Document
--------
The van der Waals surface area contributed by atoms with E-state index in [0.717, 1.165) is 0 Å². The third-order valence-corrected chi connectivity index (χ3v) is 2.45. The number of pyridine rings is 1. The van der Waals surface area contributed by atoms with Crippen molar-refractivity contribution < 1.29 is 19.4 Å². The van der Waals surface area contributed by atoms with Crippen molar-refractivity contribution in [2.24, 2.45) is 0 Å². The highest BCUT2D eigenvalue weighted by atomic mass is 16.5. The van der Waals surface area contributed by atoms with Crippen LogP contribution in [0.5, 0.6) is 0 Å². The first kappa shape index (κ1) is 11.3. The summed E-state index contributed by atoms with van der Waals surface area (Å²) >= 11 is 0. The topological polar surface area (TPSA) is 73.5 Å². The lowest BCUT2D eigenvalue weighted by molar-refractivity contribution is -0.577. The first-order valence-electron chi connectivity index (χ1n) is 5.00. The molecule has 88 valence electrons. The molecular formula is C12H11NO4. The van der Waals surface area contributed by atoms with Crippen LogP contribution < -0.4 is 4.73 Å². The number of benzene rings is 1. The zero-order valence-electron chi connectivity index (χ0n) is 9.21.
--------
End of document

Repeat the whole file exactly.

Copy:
The van der Waals surface area contributed by atoms with E-state index in [0.717, 1.165) is 0 Å². The third-order valence-corrected chi connectivity index (χ3v) is 2.45. The number of pyridine rings is 1. The van der Waals surface area contributed by atoms with Crippen molar-refractivity contribution < 1.29 is 19.4 Å². The van der Waals surface area contributed by atoms with Crippen molar-refractivity contribution in [2.24, 2.45) is 0 Å². The highest BCUT2D eigenvalue weighted by atomic mass is 16.5. The van der Waals surface area contributed by atoms with Crippen LogP contribution in [0.5, 0.6) is 0 Å². The first kappa shape index (κ1) is 11.3. The summed E-state index contributed by atoms with van der Waals surface area (Å²) >= 11 is 0. The topological polar surface area (TPSA) is 73.5 Å². The lowest BCUT2D eigenvalue weighted by molar-refractivity contribution is -0.577. The first-order valence-electron chi connectivity index (χ1n) is 5.00. The molecule has 88 valence electrons. The molecular formula is C12H11NO4. The van der Waals surface area contributed by atoms with Crippen LogP contribution < -0.4 is 4.73 Å². The number of benzene rings is 1. The zero-order valence-electron chi connectivity index (χ0n) is 9.21.